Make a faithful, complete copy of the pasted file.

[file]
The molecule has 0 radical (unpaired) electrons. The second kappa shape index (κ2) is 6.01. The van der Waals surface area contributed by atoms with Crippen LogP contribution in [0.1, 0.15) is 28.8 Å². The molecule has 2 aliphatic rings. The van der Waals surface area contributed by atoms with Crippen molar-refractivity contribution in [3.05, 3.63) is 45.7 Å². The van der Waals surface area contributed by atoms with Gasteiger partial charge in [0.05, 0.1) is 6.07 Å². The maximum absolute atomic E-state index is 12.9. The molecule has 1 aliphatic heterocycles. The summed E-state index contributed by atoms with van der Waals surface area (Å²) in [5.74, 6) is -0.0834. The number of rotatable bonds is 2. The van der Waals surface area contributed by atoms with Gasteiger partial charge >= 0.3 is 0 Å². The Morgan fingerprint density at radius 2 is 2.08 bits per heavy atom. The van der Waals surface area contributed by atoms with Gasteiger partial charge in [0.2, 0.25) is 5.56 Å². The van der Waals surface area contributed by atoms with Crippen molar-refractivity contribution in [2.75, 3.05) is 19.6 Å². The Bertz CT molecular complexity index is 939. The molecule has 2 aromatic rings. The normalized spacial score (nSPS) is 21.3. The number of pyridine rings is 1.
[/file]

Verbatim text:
The molecule has 0 radical (unpaired) electrons. The second kappa shape index (κ2) is 6.01. The van der Waals surface area contributed by atoms with Crippen LogP contribution in [0.1, 0.15) is 28.8 Å². The molecule has 2 aliphatic rings. The van der Waals surface area contributed by atoms with Crippen molar-refractivity contribution in [3.05, 3.63) is 45.7 Å². The van der Waals surface area contributed by atoms with Gasteiger partial charge in [0.05, 0.1) is 6.07 Å². The maximum absolute atomic E-state index is 12.9. The molecule has 1 aliphatic heterocycles. The summed E-state index contributed by atoms with van der Waals surface area (Å²) in [5.74, 6) is -0.0834. The number of rotatable bonds is 2. The van der Waals surface area contributed by atoms with Gasteiger partial charge >= 0.3 is 0 Å². The Morgan fingerprint density at radius 2 is 2.08 bits per heavy atom. The van der Waals surface area contributed by atoms with Gasteiger partial charge in [0.2, 0.25) is 5.56 Å². The van der Waals surface area contributed by atoms with Crippen molar-refractivity contribution in [2.75, 3.05) is 19.6 Å². The Bertz CT molecular complexity index is 939. The molecule has 2 aromatic rings. The normalized spacial score (nSPS) is 21.3. The number of pyridine rings is 1.